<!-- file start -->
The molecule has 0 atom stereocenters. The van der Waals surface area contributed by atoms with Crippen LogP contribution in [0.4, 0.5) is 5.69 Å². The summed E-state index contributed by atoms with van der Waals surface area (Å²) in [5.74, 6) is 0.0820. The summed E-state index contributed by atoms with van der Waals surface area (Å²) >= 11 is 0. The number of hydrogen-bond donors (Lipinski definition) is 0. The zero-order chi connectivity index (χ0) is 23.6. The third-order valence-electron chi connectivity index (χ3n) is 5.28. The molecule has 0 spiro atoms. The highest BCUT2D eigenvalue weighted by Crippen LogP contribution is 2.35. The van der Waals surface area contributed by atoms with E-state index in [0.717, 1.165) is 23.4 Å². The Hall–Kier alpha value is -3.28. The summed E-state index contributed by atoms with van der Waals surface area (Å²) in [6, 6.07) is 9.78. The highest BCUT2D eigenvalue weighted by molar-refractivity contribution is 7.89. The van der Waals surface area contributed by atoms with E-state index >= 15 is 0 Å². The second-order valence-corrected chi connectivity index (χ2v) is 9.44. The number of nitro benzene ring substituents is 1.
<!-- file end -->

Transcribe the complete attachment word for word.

The molecule has 0 atom stereocenters. The van der Waals surface area contributed by atoms with Crippen LogP contribution in [0.4, 0.5) is 5.69 Å². The summed E-state index contributed by atoms with van der Waals surface area (Å²) in [5.74, 6) is 0.0820. The summed E-state index contributed by atoms with van der Waals surface area (Å²) >= 11 is 0. The number of hydrogen-bond donors (Lipinski definition) is 0. The zero-order chi connectivity index (χ0) is 23.6. The third-order valence-electron chi connectivity index (χ3n) is 5.28. The molecule has 0 spiro atoms. The highest BCUT2D eigenvalue weighted by Crippen LogP contribution is 2.35. The van der Waals surface area contributed by atoms with E-state index in [0.717, 1.165) is 23.4 Å². The Hall–Kier alpha value is -3.28. The summed E-state index contributed by atoms with van der Waals surface area (Å²) in [6, 6.07) is 9.78. The highest BCUT2D eigenvalue weighted by molar-refractivity contribution is 7.89. The van der Waals surface area contributed by atoms with E-state index >= 15 is 0 Å². The second-order valence-corrected chi connectivity index (χ2v) is 9.44. The number of nitro benzene ring substituents is 1.